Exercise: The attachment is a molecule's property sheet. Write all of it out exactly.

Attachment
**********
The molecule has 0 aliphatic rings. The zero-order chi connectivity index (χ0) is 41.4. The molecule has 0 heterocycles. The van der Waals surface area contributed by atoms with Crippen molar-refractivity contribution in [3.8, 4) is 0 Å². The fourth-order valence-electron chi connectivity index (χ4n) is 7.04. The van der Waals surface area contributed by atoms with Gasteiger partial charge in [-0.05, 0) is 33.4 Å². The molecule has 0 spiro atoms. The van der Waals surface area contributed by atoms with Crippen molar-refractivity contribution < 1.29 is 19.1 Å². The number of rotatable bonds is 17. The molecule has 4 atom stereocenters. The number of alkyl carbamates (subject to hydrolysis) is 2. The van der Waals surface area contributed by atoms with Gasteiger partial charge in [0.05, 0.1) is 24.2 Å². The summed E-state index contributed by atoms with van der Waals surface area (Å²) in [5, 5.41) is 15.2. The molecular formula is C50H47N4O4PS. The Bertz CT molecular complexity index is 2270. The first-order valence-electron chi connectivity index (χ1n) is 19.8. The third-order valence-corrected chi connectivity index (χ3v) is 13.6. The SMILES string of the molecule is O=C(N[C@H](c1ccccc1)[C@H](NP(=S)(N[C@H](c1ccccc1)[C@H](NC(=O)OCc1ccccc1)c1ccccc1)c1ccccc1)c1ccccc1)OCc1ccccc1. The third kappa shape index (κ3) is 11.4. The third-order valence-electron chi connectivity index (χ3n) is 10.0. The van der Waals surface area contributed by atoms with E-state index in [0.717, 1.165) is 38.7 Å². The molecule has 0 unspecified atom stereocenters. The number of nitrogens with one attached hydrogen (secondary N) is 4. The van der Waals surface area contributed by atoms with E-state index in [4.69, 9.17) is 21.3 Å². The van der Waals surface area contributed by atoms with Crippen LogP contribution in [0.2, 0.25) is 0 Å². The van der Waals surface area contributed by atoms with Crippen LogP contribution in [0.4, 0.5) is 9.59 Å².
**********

The molecule has 0 aliphatic rings. The zero-order chi connectivity index (χ0) is 41.4. The molecule has 0 heterocycles. The van der Waals surface area contributed by atoms with Crippen molar-refractivity contribution in [3.8, 4) is 0 Å². The fourth-order valence-electron chi connectivity index (χ4n) is 7.04. The van der Waals surface area contributed by atoms with Gasteiger partial charge in [-0.05, 0) is 33.4 Å². The molecule has 0 spiro atoms. The van der Waals surface area contributed by atoms with Crippen molar-refractivity contribution < 1.29 is 19.1 Å². The number of rotatable bonds is 17. The molecule has 4 atom stereocenters. The number of alkyl carbamates (subject to hydrolysis) is 2. The van der Waals surface area contributed by atoms with Gasteiger partial charge in [0.05, 0.1) is 24.2 Å². The summed E-state index contributed by atoms with van der Waals surface area (Å²) in [5, 5.41) is 15.2. The molecular formula is C50H47N4O4PS. The Bertz CT molecular complexity index is 2270. The first-order valence-electron chi connectivity index (χ1n) is 19.8. The third-order valence-corrected chi connectivity index (χ3v) is 13.6. The SMILES string of the molecule is O=C(N[C@H](c1ccccc1)[C@H](NP(=S)(N[C@H](c1ccccc1)[C@H](NC(=O)OCc1ccccc1)c1ccccc1)c1ccccc1)c1ccccc1)OCc1ccccc1. The third kappa shape index (κ3) is 11.4. The third-order valence-electron chi connectivity index (χ3n) is 10.0. The van der Waals surface area contributed by atoms with E-state index in [0.717, 1.165) is 38.7 Å². The molecule has 0 unspecified atom stereocenters. The number of nitrogens with one attached hydrogen (secondary N) is 4. The van der Waals surface area contributed by atoms with E-state index in [4.69, 9.17) is 21.3 Å². The van der Waals surface area contributed by atoms with Crippen LogP contribution in [0.2, 0.25) is 0 Å². The van der Waals surface area contributed by atoms with Crippen LogP contribution in [0.4, 0.5) is 9.59 Å².